The most fatal blow to Marlow’s observations, however, is the colonizers’ occupation of the continent. Marlow critiques Kurtz actions in the jungle: his baseless governance over the indigenous people; his tactics of manipulation and influence; the exploitation and oppression of an unsuspecting and vulnerable population; the leveraging of resources and power to intimidate, enact violence, and overthrow existing hierarchies, and so on. As a result, Marlow brands Kurtz as insane, irrational, uncivilized, and/or evil. However, every single one of these actions is reflected in the very trade which affords Kurtz his resources: his wealth, his connections, his status, his career, his fiancé, and so on. These are the things which Marlow believes Kurtz laments in the throes of death. They are the things which sparked Marlow’s interest in Kurtz. They are the very source of power which arguably compelled Kurtz to his current predicament. They are also composed of the Western European sociocultural signifiers that suggest Kurtz was once a successful and therefore good person, and would have continued to be, had he kept to that path.

However, had Kurtz kept to his accepted path, he nonetheless would have participated in all the same activities for which he is demonized, even without his pretentious and violent “reign” over the indigenous people. The looting and aggressive colonization of the African continent for the enrichment of the European economy constituted a baseless governance over indigenous people, exploitation and manipulation of a vulnerable population, the leveraging of resources to intimidate, enact violence, and overthrow, and so on. Kurtz is merely deemed evil, insane, or uncivilized because he did not participate in these activities in a way which held to the expectations of the sponsoring organization. Therefore, Marlow’s implied qualification of Kurtz as evil, insane, or uncivilized does not hold up; the performative manner of these exact same actions is all that concerns the civilized group. The civil, sane, or good population participates in the exact same behavior as Kurtz; the behavior is merely hidden behind a corporate umbrella.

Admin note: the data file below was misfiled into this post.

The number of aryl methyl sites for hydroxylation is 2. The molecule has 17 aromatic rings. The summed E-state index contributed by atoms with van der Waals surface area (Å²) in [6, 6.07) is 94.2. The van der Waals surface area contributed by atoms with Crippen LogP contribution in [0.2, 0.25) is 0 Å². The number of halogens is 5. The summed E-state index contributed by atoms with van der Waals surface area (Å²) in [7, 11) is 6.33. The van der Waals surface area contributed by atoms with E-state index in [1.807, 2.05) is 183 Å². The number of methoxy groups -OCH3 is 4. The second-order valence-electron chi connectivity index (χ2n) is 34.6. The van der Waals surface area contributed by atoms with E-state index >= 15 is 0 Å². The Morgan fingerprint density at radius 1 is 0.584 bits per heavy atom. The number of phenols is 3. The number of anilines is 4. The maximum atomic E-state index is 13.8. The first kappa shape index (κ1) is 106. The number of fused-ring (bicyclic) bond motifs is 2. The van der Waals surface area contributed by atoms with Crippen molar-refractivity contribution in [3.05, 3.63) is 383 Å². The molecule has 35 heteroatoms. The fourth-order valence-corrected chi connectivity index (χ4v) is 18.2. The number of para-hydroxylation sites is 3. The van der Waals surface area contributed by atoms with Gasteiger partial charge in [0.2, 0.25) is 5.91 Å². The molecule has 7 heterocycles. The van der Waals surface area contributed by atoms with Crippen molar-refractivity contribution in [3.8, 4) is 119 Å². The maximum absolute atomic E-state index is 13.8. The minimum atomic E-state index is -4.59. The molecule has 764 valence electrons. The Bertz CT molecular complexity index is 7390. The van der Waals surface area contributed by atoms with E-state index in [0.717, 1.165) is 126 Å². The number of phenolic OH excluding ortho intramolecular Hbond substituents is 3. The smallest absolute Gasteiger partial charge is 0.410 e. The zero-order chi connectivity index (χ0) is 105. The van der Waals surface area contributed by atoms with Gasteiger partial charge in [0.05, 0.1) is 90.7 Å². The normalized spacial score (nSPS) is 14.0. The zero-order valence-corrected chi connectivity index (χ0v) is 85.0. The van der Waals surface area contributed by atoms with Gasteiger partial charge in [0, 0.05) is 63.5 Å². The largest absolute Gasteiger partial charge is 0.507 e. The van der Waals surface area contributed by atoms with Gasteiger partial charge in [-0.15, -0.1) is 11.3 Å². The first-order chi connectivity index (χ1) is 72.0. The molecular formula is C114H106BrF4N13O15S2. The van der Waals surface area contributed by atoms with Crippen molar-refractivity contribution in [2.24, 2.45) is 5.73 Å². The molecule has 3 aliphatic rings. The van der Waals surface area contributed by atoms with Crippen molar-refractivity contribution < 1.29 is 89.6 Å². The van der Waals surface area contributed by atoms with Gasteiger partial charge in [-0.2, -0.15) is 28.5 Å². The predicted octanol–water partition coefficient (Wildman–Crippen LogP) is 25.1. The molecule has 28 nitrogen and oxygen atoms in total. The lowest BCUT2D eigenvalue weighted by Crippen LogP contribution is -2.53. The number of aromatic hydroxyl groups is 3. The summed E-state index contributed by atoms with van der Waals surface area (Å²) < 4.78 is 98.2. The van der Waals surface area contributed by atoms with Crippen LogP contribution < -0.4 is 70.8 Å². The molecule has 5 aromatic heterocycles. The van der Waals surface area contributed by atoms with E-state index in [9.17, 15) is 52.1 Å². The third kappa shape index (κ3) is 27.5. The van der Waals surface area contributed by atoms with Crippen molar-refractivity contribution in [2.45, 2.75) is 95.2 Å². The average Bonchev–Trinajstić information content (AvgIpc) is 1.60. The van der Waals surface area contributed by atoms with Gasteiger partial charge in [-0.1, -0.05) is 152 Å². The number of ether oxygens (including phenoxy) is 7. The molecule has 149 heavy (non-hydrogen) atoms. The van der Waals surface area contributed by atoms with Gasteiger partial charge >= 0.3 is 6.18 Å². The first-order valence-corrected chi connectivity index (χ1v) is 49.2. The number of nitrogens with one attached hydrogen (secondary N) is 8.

I chose to examine this passage through a deconstructionist lens for a few reasons. First, Marxist theory is heavily criticized for its lack of intersectionality; the oppositions examined through this view are generally only bourgeoisie/proletariat, ruling class/working class, or oppressor/oppressed. Though this could provide some compelling insights into the power dynamics of the narrative, I felt that this piece would be more effective with both a wider and a more cynical lens. There are obvious, problematic views in this novel, particularly in terms of racial oppression, and the Marxist view generally disregards race in favor for class. Marlow and Kurtz are arguably of similar class distinction, making the Marxist lens somewhat less compelling for this piece. I favored the deconstructionist lens for its ability to critically examine and take apart the implied hierarchal structures or binary oppositions of this piece, specifically because those structures are inherently problematic.

Works Cited

Conrad, Joseph. “Heart of Darkness.” Project Gutenberg, 2018, retrieved from https://gutenberg.org/files/219/219-h/219-h.htm.

Copyright E.J.R. Webster, 2019, all rights reserved.